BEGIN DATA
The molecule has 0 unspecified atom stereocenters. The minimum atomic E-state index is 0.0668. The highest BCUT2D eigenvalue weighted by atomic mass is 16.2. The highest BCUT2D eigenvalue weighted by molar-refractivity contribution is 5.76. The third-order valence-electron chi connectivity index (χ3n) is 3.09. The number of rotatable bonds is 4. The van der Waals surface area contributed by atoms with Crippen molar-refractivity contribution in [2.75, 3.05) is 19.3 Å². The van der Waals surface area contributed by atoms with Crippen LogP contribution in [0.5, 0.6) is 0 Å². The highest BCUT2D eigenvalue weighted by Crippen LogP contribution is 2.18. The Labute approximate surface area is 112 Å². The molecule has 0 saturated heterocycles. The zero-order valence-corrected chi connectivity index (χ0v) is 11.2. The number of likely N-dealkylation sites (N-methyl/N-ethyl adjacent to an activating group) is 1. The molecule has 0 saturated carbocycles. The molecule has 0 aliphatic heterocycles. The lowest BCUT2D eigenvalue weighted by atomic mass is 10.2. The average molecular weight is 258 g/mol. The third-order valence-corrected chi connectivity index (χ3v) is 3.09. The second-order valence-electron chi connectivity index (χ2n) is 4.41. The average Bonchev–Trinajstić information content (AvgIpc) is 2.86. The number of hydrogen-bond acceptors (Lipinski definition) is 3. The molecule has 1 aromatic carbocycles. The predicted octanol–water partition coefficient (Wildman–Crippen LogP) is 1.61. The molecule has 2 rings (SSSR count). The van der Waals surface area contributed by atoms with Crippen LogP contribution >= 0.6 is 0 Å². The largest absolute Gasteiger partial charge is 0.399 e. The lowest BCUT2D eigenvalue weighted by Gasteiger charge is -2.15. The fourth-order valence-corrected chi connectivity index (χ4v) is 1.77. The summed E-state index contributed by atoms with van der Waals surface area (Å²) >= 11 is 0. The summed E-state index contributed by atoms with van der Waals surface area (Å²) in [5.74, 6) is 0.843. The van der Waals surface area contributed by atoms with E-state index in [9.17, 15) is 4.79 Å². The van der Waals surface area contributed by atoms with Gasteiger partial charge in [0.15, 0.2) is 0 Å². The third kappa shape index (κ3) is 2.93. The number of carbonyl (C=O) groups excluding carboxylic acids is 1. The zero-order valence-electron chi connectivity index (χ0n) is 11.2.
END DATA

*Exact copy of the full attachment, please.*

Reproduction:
The molecule has 0 unspecified atom stereocenters. The minimum atomic E-state index is 0.0668. The highest BCUT2D eigenvalue weighted by atomic mass is 16.2. The highest BCUT2D eigenvalue weighted by molar-refractivity contribution is 5.76. The third-order valence-electron chi connectivity index (χ3n) is 3.09. The number of rotatable bonds is 4. The van der Waals surface area contributed by atoms with Crippen molar-refractivity contribution in [2.75, 3.05) is 19.3 Å². The van der Waals surface area contributed by atoms with Crippen LogP contribution in [0.5, 0.6) is 0 Å². The highest BCUT2D eigenvalue weighted by Crippen LogP contribution is 2.18. The Labute approximate surface area is 112 Å². The molecule has 0 saturated heterocycles. The zero-order valence-corrected chi connectivity index (χ0v) is 11.2. The number of likely N-dealkylation sites (N-methyl/N-ethyl adjacent to an activating group) is 1. The molecule has 0 saturated carbocycles. The molecule has 0 aliphatic heterocycles. The lowest BCUT2D eigenvalue weighted by atomic mass is 10.2. The average molecular weight is 258 g/mol. The third-order valence-corrected chi connectivity index (χ3v) is 3.09. The second-order valence-electron chi connectivity index (χ2n) is 4.41. The average Bonchev–Trinajstić information content (AvgIpc) is 2.86. The number of hydrogen-bond acceptors (Lipinski definition) is 3. The molecule has 1 aromatic carbocycles. The predicted octanol–water partition coefficient (Wildman–Crippen LogP) is 1.61. The molecule has 2 rings (SSSR count). The van der Waals surface area contributed by atoms with Crippen LogP contribution >= 0.6 is 0 Å². The largest absolute Gasteiger partial charge is 0.399 e. The lowest BCUT2D eigenvalue weighted by Gasteiger charge is -2.15. The fourth-order valence-corrected chi connectivity index (χ4v) is 1.77. The summed E-state index contributed by atoms with van der Waals surface area (Å²) >= 11 is 0. The summed E-state index contributed by atoms with van der Waals surface area (Å²) in [5.74, 6) is 0.843. The van der Waals surface area contributed by atoms with E-state index in [9.17, 15) is 4.79 Å². The van der Waals surface area contributed by atoms with Gasteiger partial charge in [0.15, 0.2) is 0 Å². The third kappa shape index (κ3) is 2.93. The number of carbonyl (C=O) groups excluding carboxylic acids is 1. The zero-order valence-electron chi connectivity index (χ0n) is 11.2.